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Deleting Data from Old Devices is Not Enough - Here's How to Remove It Completely
Data is a collection of information that can range from random useless stuff to confidential material. It has great value, especially on the dark market, where criminals can misuse, sell, or exploit it.
If you’re planning to reuse, resell, or get rid of a hard drive, old computer, or smartphone, then regular file deletion will no longer cut it. While deleting a file is easy, removing the digital footprint that the file leaves is difficult. That is why you should consider data wiping as a preferred method of file destruction.
What is Data Wiping?
In short, data wiping is a practice of scraping all data from a respective medium. But proper data wiping is a bit more complicated than that.
When you store data, the hardware inside the drive encodes that data using binary code. That is a dependable solution designed to store data for more extended periods. But there is one downside. Since the system stores data in such a way, it always leaves a trail. Like everything else, someone with the necessary knowledge can exploit that trail.
What does it mean for you? Even if you delete all data from a drive, hackers can extract it thanks to those trails. So, actual data wiping shouldn’t only remove all the data, but it should also remove the trail that was left behind.
Different Types of Data Wiping
There are a couple of different types of data wiping to choose from. The most common method of destroying data is overwriting:
As mentioned before, even deleted data leaves a trail. But if you overwrite that trail with random data, there’s nothing to worry about.
A single-pass erase yields excellent results. But if the removed data is precious, it would be a better option to use a multi-pass overwrite.
Then, there is data erasure. It is another form of overwriting. It destroys all data on a hard drive, and it delivers a certificate of destruction that confirms removing all data successfully. It is an excellent choice for businesses that purchased off-lease computer equipment. Or anyone who would like to reuse their hard drives multiple times, for that matter.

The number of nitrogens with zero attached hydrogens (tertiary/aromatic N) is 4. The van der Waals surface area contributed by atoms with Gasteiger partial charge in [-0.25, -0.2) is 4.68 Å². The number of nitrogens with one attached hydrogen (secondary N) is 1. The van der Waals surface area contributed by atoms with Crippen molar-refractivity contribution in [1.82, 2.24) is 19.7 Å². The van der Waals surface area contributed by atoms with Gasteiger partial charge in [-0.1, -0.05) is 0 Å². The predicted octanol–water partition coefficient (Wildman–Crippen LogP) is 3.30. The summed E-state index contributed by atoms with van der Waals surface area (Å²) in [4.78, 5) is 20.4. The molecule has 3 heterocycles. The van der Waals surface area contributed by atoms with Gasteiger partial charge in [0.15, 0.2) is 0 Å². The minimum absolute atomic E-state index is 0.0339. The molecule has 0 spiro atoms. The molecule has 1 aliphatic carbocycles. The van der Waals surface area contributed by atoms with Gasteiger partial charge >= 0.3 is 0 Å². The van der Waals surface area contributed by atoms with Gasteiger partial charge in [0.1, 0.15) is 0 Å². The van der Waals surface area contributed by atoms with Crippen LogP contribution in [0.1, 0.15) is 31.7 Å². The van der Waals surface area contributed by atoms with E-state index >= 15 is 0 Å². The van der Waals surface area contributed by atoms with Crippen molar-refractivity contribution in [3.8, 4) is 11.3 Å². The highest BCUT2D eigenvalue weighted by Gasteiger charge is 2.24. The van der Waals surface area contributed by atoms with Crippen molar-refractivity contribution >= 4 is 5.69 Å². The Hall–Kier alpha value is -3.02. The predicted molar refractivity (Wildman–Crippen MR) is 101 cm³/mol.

If you want to ensure that no one can exploit your data, then degaussing might be a good fit. Degaussing is a use of a high-powered magnet to destroy the storage medium. It is swift and effective, but it comes with an obvious disadvantage. If you degauss an item, it will become inoperable and unusable.
If everything else fails, you can always turn to shredding. Shredding is a method of physically destroying hard drives by shredding them to 2-millimeter pieces. It would render the item unusable, unexploitable, and undetectable.
Why You Should Consider Data Wiping
It is time-consuming and difficult to recover deleted data. But by using correct software and methods, hackers can retrieve it and misuse it. Because of that, data wiping and physical destruction are the only fool-proof solutions for keeping your data intact.
Data wiping is a great way to ensure data protection in case someone wants to reuse, sell, or lend their equipment. Not only that, but it is usually quick and cost-effective. Though businesses should hire a professional service to do the wiping for them. They have to follow specific standards and provide you with a certificate of sanitization.
When it comes to old devices, data wiping is the only way of making sure that no one can exploit your personal or company files. But don’t forget to also secure data on the devices that you currently use. For that, using encryption software is a good idea.
There are many excellent file encryption solutions on the market, such as NordLocker. You can download NordLocker for Mac or Windows to encrypt any files before you share them or upload them to the cloud. As long as you don’t store the encryption key on your hard drive, encrypting data can be as sufficient as physical destruction.
By implementing more than one security measure, you will ensure that your data is safe and useless to hackers.
This article does not necessarily reflect the opinions of the editors or management of EconoTimes.